There continues to be a lot of interest in getting certified as SolidWorks Expert (CSWE). Through there are no official accolades that go long with passing the CSWE, the certificate can garner employer and industry recognition of your established skills. Even as the number of Certified SolidWorks Professional grows (CSWP), the number of those with the higher CSWE certification is still small by comparison. Right now, there’s just over 1500 CSWEs. To earn your opportunity to take the CSWE exam, you have to pass the CSWP and also pass four advanced exam modules from a selection including topics like Weldments, Surfacing, FEA, etc.
Applian Way Technologies has a blog with several articles that are brief preparation guides for various exam modules. A Very Swell Idea, Inc has some good advice for taking the modules in their discussion of CSWP Weldment exam. 3D Dimensional Engineer also has a great series on CSWP Preparation.
SolidWorks website itself has great information for each exam, including the core, advanced and the expert exams.
- CSWA - Certified SolidWorks Associate
- CSWA – Acedemic – Certified SolidWorks Academic Associate
- CSWP - Certified SolidWorks Professional
- CEPA - Certified Enterprise PDM Administrator
- CSDA - Certified Sustainable Design Associate
- CSWSA-FEA - Certified SolidWorks Simulation Associate – Finite Element Analysis Advanced Exam
- CSWSP-FEA - Certified SolidWorks Simulation Professional – Finite Element Analysis Advanced Exam
- CSWP-Sheet Metal - Certified SolidWorks Professional – Sheet Metal Advanced Exam
- CSWP-Weldments - Certified SolidWorks Professional – Weldments Advanced Exam
- CSWP-Surfacing - Certified SolidWorks Professional - Surfacing Advanced Exam
- CSWP-Mold Tools - Certified SolidWorks Professional – Mold Tools Advanced Exam
- CSWP-DRWT – Certified SolidWorks Professional – Drawing Tools Advanced Exam
- CSWE – Certified SolidWorks Expert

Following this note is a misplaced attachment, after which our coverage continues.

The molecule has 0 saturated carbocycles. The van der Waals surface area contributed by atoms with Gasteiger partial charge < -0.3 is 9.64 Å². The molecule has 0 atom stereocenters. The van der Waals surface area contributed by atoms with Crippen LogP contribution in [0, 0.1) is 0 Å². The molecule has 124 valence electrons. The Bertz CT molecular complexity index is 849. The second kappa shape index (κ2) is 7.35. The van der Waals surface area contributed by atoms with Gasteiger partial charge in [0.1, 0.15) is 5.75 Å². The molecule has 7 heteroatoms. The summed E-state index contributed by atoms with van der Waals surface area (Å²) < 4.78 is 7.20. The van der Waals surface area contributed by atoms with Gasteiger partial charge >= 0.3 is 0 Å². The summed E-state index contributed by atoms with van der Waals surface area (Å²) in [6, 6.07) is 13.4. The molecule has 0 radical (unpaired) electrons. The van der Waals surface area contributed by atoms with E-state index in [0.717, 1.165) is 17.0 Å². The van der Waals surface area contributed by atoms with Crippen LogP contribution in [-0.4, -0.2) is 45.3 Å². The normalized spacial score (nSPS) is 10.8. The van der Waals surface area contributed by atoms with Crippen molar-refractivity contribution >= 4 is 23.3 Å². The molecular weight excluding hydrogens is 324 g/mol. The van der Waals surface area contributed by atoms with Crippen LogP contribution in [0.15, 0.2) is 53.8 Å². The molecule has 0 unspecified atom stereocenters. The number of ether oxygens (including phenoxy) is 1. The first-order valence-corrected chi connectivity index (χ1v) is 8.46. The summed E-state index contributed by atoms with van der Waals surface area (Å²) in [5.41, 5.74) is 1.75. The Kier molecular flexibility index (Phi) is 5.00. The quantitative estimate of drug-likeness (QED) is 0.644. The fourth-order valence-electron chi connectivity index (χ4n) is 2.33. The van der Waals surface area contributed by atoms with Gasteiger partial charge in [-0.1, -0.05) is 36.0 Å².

Once you’ve earned your certificate, you can exhibit it in a number of ways. The certificate with a unique code is provided to you in the form of a PDF file, which can be printed out or shown on your mobile device. You can use your unique code number to allow others to verify your acheivement. Banner images are also provided so that you can add a certificate badge to your emails or website. You can also add your certification information to your Linkedin account. Don’t forget to notify your employer and colleagues.
Are you going to SolidWorks World 2014 and want to know where you can
brag tell others about it? Once long ago, Linkedin used to have a function that allowed you list events you attended. No more. However, Facebook still has such functionality. So, although you cannot cleanly add SolidWorks World 2014 to your pseudo-resume on Linkedin, you can certainly add it to your social network on Facebook at the SolidWorks World 2014 event page.
SolidWorks World is big. Really big. OK, not at big as ComicCon, but it is as big as they come in the CAD industry. Even still, it’s easy to get as much out of it as you possible can. There are tons of sessions available for each day, plus many other opporutnities to get together with others at the conference to learn, network, and even have fun.